A series of 26 human cadaver tests with chestband instrumentation and accelerometers were completed to assess side impact injury tolerance. A Heidelberg-type sled test system was used with thorax, abdomen, and pelvic load plates. Tests were conducted at two different velocities: 24 kph and 32 kph. Test conditions included rigid wall, padded wall, and pelvic offset. Accelerations were recorded at rib 4, rib 8, and T12. Up to three chestbands were placed on each surrogate. Injury criteria including the Average Spine Acceleration (ASA) 15N, Thoracic Trauma Index (TTI), normalized chest deflection, and Viscous Criterion (VC) were computed. Resulting injuries ranged from Abbreviated Injury Scale (AIS) 0 to AIS 5. Rib fractures were the most common injury. In general, measured parameters were higher for high velocity tests compared to low velocity tests. The padded wall condition produced lower peak forces, accelerations, and chest deflections compared to the rigid wall condition. A new injury criterion combining TTI and the maximum normalized chest deformation parameter (Max%C) was derived. This criterion yielded the best statistical outcomes compared to any of the other injury criteria. The present test protocol including extensive measurements of cadaver specimens provides a means to develop a most efficacious injury criterion for side impact. (A) For the covering abstract of the conference see IRRD E201172.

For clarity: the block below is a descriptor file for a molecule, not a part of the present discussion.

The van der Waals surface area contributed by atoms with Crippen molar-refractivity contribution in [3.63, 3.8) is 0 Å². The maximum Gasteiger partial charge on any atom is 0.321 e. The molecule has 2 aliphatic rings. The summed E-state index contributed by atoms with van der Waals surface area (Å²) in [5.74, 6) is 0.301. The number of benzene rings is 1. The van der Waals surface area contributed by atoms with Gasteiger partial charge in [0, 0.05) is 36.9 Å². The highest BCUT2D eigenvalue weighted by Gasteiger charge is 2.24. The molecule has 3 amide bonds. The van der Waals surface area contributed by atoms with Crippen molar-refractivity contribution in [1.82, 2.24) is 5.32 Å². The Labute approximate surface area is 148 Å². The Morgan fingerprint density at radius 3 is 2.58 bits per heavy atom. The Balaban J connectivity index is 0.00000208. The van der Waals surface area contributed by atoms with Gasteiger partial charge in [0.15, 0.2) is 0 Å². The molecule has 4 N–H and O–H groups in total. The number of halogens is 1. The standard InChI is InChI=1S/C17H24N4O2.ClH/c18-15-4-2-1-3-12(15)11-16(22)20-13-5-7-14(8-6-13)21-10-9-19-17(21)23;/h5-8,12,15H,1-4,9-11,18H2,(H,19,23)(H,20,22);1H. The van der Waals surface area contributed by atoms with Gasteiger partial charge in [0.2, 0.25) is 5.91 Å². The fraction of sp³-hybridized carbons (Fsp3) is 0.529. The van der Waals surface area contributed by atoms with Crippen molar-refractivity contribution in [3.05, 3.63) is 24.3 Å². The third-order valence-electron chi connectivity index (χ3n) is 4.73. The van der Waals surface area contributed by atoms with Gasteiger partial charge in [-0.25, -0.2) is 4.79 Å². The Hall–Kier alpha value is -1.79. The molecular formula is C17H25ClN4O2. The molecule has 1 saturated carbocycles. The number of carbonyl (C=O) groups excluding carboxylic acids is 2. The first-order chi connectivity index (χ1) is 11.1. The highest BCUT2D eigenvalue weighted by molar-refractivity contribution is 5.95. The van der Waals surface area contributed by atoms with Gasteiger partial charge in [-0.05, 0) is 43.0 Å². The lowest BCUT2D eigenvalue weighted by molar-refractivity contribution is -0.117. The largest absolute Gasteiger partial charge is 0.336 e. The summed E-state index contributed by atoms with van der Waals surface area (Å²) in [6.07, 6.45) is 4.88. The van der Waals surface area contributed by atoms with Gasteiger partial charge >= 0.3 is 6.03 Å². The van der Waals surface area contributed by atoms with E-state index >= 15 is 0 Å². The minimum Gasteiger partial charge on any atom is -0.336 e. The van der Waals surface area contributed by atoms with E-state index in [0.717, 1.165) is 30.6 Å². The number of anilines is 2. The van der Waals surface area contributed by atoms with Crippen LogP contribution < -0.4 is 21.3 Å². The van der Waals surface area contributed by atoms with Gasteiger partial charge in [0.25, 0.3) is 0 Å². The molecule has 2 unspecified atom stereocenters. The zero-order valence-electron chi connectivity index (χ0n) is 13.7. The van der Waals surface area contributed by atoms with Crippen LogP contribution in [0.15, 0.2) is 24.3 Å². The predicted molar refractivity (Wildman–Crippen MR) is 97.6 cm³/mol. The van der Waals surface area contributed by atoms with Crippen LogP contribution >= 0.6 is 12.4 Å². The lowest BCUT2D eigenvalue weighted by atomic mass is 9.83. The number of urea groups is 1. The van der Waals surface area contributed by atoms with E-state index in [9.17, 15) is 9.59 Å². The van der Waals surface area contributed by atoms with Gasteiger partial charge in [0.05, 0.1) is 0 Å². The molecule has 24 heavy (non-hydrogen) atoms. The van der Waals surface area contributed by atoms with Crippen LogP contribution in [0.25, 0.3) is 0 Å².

• English

Media Info

  • Features: References;
  • Pagination: p. 63-74

Subject/Index Terms

Filing Info

  • Accession Number: 00764222
  • Record Type: Publication
  • Source Agency: Institute for Road Safety Research, SWOV
  • ISBN: 0-7680-0033-5
  • Files: ITRD, ATRI
  • Created Date: May 28 1999 12:00AM